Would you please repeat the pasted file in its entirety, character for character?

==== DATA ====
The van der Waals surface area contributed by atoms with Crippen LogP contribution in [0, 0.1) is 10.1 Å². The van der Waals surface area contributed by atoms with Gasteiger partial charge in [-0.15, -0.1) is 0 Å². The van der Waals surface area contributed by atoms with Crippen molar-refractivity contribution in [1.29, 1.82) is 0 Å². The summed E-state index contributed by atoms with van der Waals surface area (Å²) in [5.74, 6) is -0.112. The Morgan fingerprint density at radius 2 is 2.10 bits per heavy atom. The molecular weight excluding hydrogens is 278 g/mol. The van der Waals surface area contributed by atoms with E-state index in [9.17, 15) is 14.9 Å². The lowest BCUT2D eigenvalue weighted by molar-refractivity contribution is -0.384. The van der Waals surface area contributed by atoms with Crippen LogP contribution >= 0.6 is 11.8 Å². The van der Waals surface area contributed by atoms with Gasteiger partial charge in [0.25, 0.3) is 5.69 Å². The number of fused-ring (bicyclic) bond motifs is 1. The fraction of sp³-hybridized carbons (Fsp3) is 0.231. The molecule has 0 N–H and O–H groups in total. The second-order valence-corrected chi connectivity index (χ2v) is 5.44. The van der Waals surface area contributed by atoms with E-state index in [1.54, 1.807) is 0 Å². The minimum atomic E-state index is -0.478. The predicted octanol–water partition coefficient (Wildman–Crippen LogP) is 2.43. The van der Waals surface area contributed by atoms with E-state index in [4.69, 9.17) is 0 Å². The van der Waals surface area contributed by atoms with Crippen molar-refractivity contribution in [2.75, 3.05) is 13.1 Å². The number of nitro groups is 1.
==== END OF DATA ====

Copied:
The van der Waals surface area contributed by atoms with Crippen LogP contribution in [0, 0.1) is 10.1 Å². The van der Waals surface area contributed by atoms with Gasteiger partial charge in [-0.15, -0.1) is 0 Å². The van der Waals surface area contributed by atoms with Crippen molar-refractivity contribution in [1.29, 1.82) is 0 Å². The summed E-state index contributed by atoms with van der Waals surface area (Å²) in [5.74, 6) is -0.112. The Morgan fingerprint density at radius 2 is 2.10 bits per heavy atom. The molecular weight excluding hydrogens is 278 g/mol. The van der Waals surface area contributed by atoms with E-state index in [9.17, 15) is 14.9 Å². The lowest BCUT2D eigenvalue weighted by molar-refractivity contribution is -0.384. The van der Waals surface area contributed by atoms with Crippen LogP contribution >= 0.6 is 11.8 Å². The van der Waals surface area contributed by atoms with Gasteiger partial charge in [0.25, 0.3) is 5.69 Å². The number of fused-ring (bicyclic) bond motifs is 1. The fraction of sp³-hybridized carbons (Fsp3) is 0.231. The molecule has 0 N–H and O–H groups in total. The second-order valence-corrected chi connectivity index (χ2v) is 5.44. The van der Waals surface area contributed by atoms with E-state index in [1.54, 1.807) is 0 Å². The minimum atomic E-state index is -0.478. The predicted octanol–water partition coefficient (Wildman–Crippen LogP) is 2.43. The van der Waals surface area contributed by atoms with E-state index in [4.69, 9.17) is 0 Å². The van der Waals surface area contributed by atoms with Crippen molar-refractivity contribution in [2.75, 3.05) is 13.1 Å². The number of nitro groups is 1.